What to Remember When Scheduling Heavy-Duty Machinery Transport

Heavy-duty machinery transport, including the moving of cranes, tow trucks, forklifts, and the like, is not the same as transporting a family vehicle or any other type of standard transport. If you've never arranged this type of transport for heavy-duty equipment before, you need to understand what's involved so you know to ask the right questions of the transport company and know what to expect. Consider a few factors to remember here.

1. Scheduling 

Low overpasses, bridges that cannot accommodate their weight, and safe but slow speeds can all affect the schedule of delivery for your heavy-duty equipment. Your transport company may not be able to take a direct route to the jobsite or your facility, and may even be legally required to maintain a certain speed when hauling heavy equipment. Always note this when scheduling work that will be waiting on your equipment as you might be delayed many hours longer than you expected.

2. Clearance needed

Most heavy-duty equipment transport companies will have ramps on the back of their trucks so your equipment can be easily loaded, but note the clearance needed so you ensure they have ramps that are low enough and long enough to accommodate. Farming equipment and other equipment with attachments that hang low to the ground may not be able to use shorter ramps, as this might cause the back end of the equipment to get too close to the ground. Always note the clearance needed or if your equipment is especially low when arranging transport so you know if special ramps will be needed.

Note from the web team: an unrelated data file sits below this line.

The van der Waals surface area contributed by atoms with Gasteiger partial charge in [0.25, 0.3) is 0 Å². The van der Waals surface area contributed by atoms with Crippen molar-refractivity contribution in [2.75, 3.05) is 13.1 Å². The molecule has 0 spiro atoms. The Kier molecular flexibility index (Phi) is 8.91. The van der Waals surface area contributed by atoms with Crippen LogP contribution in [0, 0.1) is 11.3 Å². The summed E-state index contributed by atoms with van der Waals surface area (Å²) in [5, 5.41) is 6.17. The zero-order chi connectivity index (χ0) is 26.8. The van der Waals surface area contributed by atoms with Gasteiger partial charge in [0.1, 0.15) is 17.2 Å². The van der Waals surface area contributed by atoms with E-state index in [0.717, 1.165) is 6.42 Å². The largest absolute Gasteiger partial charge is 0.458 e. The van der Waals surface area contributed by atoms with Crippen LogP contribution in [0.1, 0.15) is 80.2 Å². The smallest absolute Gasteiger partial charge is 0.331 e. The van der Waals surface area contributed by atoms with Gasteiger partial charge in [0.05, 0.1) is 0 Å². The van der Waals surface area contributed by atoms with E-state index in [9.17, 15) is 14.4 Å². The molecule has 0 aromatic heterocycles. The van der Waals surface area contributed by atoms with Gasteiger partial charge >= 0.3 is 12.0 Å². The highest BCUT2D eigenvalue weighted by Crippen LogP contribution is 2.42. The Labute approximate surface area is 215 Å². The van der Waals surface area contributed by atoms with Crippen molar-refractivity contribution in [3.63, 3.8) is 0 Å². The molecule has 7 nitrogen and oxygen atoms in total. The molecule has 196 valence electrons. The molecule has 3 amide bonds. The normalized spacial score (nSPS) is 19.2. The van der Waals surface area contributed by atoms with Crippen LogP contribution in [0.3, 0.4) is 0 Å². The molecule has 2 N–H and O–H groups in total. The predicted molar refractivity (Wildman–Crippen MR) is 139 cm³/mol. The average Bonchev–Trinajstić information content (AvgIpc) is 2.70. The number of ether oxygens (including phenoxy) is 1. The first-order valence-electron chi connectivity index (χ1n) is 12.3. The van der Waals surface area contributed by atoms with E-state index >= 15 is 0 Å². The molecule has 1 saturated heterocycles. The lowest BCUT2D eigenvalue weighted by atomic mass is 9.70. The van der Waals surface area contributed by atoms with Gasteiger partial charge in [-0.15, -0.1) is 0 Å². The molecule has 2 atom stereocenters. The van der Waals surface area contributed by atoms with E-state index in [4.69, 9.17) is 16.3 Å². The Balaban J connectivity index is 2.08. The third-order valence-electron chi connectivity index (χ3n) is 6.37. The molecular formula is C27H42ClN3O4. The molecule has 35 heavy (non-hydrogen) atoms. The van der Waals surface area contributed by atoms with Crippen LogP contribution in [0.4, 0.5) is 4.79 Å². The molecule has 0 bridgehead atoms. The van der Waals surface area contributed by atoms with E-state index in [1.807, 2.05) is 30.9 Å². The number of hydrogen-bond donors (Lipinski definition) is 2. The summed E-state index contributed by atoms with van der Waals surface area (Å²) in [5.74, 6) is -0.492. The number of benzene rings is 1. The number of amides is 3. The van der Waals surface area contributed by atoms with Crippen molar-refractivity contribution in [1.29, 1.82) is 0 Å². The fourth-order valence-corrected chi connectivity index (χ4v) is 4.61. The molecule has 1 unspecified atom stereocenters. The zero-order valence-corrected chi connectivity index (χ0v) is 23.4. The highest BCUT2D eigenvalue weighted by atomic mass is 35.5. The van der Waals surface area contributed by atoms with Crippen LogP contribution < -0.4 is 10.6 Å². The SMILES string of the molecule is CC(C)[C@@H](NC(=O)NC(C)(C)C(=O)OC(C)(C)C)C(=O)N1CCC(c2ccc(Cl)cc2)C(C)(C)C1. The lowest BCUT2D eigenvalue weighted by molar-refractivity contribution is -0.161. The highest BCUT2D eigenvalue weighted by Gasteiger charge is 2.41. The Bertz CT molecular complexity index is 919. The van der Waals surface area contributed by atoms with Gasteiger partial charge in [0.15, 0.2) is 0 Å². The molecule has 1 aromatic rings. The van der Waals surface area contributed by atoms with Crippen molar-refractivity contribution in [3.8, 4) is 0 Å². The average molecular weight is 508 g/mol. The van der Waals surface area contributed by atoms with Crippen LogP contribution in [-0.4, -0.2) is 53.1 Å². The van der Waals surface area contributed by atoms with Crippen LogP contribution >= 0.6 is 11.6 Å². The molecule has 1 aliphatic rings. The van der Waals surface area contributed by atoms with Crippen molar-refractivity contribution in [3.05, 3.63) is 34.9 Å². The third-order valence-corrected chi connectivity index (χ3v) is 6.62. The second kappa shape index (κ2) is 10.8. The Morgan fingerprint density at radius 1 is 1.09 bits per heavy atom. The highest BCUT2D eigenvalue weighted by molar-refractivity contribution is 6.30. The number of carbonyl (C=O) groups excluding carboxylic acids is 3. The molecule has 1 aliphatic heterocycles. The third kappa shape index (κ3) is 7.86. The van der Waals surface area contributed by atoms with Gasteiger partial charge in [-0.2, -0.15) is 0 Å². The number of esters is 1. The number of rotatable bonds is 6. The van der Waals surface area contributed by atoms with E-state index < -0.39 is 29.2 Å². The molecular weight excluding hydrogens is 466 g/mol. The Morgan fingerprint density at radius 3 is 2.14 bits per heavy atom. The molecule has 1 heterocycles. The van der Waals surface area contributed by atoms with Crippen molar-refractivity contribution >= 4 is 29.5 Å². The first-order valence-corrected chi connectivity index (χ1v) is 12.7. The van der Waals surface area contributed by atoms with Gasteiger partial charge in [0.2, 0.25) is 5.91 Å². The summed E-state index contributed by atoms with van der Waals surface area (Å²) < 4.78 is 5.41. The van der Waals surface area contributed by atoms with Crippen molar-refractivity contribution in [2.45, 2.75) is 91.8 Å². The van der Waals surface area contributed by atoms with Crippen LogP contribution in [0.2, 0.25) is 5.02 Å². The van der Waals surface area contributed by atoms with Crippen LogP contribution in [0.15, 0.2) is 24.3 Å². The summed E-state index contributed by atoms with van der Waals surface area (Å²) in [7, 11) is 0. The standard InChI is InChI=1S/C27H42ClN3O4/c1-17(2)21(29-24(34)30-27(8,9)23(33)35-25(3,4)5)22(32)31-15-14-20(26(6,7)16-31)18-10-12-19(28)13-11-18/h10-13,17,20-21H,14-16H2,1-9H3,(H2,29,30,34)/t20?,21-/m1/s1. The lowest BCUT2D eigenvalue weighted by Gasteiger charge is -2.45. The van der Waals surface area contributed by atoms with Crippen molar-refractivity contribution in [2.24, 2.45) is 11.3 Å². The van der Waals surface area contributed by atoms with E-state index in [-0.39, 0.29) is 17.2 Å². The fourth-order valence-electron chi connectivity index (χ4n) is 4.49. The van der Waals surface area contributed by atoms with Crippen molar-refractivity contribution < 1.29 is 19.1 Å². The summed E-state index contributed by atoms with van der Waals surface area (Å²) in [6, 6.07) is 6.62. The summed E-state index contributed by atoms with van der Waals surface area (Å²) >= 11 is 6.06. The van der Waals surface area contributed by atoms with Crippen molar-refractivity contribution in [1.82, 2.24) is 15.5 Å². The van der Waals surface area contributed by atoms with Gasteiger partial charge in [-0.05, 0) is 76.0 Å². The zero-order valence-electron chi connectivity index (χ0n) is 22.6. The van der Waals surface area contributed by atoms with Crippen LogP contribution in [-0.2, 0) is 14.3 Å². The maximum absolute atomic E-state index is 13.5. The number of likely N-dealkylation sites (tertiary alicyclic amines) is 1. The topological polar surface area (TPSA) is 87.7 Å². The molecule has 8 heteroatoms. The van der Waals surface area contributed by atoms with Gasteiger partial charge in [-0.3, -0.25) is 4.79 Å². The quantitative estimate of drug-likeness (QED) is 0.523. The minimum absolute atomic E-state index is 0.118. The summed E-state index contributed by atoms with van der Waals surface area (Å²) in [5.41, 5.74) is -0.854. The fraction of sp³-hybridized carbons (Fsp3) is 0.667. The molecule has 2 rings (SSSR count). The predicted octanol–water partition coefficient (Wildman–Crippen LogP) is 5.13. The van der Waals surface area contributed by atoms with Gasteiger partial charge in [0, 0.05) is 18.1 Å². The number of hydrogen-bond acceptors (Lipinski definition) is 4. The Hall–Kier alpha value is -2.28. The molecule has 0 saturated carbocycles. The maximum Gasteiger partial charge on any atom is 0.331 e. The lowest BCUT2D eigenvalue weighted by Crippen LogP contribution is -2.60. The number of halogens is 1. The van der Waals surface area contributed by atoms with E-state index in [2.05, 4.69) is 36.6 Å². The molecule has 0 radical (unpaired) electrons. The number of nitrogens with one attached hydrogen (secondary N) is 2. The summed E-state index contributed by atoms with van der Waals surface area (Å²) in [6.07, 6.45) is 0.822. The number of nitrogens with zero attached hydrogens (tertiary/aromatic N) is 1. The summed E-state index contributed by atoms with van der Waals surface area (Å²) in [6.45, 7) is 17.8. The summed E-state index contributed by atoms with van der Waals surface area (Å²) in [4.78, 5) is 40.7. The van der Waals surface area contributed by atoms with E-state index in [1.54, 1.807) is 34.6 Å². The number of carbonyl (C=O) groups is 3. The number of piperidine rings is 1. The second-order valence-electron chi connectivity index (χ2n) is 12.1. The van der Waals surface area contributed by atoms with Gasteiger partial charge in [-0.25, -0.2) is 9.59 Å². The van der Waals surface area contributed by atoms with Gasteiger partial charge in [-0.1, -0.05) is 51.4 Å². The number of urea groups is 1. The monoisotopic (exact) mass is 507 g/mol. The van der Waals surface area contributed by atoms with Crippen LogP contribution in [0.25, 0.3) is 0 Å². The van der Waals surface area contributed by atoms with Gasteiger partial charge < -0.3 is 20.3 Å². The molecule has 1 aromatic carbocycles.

3. Recovery

Note that there is a difference between towing and recovery services. Recovery services are needed if your heavy-duty equipment has slid off the road and has gotten stuck, or has been in an accident and cannot operate. A transport company that provides recovery services will usually have a crane with a heavy-duty chain to lift your equipment out of its location and then load it onto the back of their truck. Recovery may involve specialized brakes that keep the transport truck secure during lifting and loading, or a crane arm that swings in different directions to easily reach equipment that needs recovery. However, a transport company may not have this type of crane or truck needed to securely lift such heavy equipment and load it. A transport company without this specialized equipment may not be able to actually recover your equipment, so be sure you understand this difference when calling for recovery versus transport.